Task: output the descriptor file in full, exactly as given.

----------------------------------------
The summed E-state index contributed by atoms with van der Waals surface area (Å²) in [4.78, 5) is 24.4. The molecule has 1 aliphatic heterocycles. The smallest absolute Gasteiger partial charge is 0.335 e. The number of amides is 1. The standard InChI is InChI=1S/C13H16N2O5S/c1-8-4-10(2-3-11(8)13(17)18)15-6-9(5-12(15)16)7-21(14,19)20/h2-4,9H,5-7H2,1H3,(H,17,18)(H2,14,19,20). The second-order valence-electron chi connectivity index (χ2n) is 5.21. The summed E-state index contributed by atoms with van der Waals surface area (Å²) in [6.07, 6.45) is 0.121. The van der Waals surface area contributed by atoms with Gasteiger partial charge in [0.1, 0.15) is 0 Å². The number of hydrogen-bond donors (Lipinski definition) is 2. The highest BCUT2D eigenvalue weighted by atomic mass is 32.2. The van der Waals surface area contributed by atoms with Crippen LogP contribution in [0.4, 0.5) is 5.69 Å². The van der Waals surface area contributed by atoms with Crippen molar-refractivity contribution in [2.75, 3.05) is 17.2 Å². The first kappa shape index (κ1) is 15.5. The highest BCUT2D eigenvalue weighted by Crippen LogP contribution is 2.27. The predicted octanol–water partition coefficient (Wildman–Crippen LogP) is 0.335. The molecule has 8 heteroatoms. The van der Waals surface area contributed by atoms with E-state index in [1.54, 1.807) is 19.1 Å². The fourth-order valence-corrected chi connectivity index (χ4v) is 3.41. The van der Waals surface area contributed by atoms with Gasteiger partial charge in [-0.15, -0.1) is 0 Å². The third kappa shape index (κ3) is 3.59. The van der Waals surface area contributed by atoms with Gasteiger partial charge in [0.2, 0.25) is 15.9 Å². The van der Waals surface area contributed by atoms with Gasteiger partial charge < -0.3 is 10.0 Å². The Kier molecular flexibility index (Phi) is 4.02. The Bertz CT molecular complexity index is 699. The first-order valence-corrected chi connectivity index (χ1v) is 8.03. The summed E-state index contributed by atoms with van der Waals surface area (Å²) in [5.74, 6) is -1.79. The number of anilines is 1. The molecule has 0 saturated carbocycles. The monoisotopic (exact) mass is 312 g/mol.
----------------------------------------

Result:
The summed E-state index contributed by atoms with van der Waals surface area (Å²) in [4.78, 5) is 24.4. The molecule has 1 aliphatic heterocycles. The smallest absolute Gasteiger partial charge is 0.335 e. The number of amides is 1. The standard InChI is InChI=1S/C13H16N2O5S/c1-8-4-10(2-3-11(8)13(17)18)15-6-9(5-12(15)16)7-21(14,19)20/h2-4,9H,5-7H2,1H3,(H,17,18)(H2,14,19,20). The second-order valence-electron chi connectivity index (χ2n) is 5.21. The summed E-state index contributed by atoms with van der Waals surface area (Å²) in [6.07, 6.45) is 0.121. The van der Waals surface area contributed by atoms with Gasteiger partial charge in [0.1, 0.15) is 0 Å². The number of hydrogen-bond donors (Lipinski definition) is 2. The highest BCUT2D eigenvalue weighted by atomic mass is 32.2. The van der Waals surface area contributed by atoms with Crippen LogP contribution in [0.4, 0.5) is 5.69 Å². The van der Waals surface area contributed by atoms with Crippen molar-refractivity contribution in [2.75, 3.05) is 17.2 Å². The first kappa shape index (κ1) is 15.5. The highest BCUT2D eigenvalue weighted by Crippen LogP contribution is 2.27. The predicted octanol–water partition coefficient (Wildman–Crippen LogP) is 0.335. The molecule has 8 heteroatoms. The van der Waals surface area contributed by atoms with E-state index in [1.54, 1.807) is 19.1 Å². The fourth-order valence-corrected chi connectivity index (χ4v) is 3.41. The van der Waals surface area contributed by atoms with Gasteiger partial charge in [-0.15, -0.1) is 0 Å². The third kappa shape index (κ3) is 3.59. The van der Waals surface area contributed by atoms with Gasteiger partial charge in [0.2, 0.25) is 15.9 Å². The van der Waals surface area contributed by atoms with Gasteiger partial charge < -0.3 is 10.0 Å². The Kier molecular flexibility index (Phi) is 4.02. The Bertz CT molecular complexity index is 699. The first-order valence-corrected chi connectivity index (χ1v) is 8.03. The summed E-state index contributed by atoms with van der Waals surface area (Å²) in [5.74, 6) is -1.79. The number of anilines is 1. The molecule has 0 saturated carbocycles. The monoisotopic (exact) mass is 312 g/mol.